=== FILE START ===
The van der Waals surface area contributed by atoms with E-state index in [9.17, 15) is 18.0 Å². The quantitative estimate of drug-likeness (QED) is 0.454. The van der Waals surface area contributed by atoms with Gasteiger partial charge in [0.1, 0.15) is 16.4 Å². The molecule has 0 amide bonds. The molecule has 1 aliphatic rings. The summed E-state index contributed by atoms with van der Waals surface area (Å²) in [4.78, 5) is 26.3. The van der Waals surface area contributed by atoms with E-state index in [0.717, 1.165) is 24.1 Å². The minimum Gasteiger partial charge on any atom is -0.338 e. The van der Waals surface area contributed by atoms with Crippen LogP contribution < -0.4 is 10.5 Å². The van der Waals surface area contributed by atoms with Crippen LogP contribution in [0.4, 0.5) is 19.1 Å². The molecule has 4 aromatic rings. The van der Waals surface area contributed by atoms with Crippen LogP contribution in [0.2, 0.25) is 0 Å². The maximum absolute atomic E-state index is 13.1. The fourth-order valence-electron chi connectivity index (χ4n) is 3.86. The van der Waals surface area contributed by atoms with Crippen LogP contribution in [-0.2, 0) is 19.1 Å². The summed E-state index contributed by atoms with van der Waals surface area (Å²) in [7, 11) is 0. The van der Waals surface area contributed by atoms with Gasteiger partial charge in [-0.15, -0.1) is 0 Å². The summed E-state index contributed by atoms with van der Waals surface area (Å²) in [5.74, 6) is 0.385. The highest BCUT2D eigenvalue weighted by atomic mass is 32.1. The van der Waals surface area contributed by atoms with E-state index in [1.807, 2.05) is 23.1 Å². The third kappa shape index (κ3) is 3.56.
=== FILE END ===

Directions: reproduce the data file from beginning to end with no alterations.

The van der Waals surface area contributed by atoms with E-state index in [9.17, 15) is 18.0 Å². The quantitative estimate of drug-likeness (QED) is 0.454. The van der Waals surface area contributed by atoms with Gasteiger partial charge in [0.1, 0.15) is 16.4 Å². The molecule has 0 amide bonds. The molecule has 1 aliphatic rings. The summed E-state index contributed by atoms with van der Waals surface area (Å²) in [4.78, 5) is 26.3. The van der Waals surface area contributed by atoms with E-state index in [0.717, 1.165) is 24.1 Å². The minimum Gasteiger partial charge on any atom is -0.338 e. The van der Waals surface area contributed by atoms with Crippen LogP contribution < -0.4 is 10.5 Å². The van der Waals surface area contributed by atoms with Crippen LogP contribution in [0.4, 0.5) is 19.1 Å². The molecule has 4 aromatic rings. The van der Waals surface area contributed by atoms with Crippen LogP contribution in [0.2, 0.25) is 0 Å². The maximum absolute atomic E-state index is 13.1. The fourth-order valence-electron chi connectivity index (χ4n) is 3.86. The van der Waals surface area contributed by atoms with Crippen LogP contribution in [-0.2, 0) is 19.1 Å². The summed E-state index contributed by atoms with van der Waals surface area (Å²) in [7, 11) is 0. The van der Waals surface area contributed by atoms with Gasteiger partial charge in [-0.15, -0.1) is 0 Å². The summed E-state index contributed by atoms with van der Waals surface area (Å²) in [5.74, 6) is 0.385. The highest BCUT2D eigenvalue weighted by atomic mass is 32.1. The van der Waals surface area contributed by atoms with E-state index in [1.807, 2.05) is 23.1 Å². The third kappa shape index (κ3) is 3.56.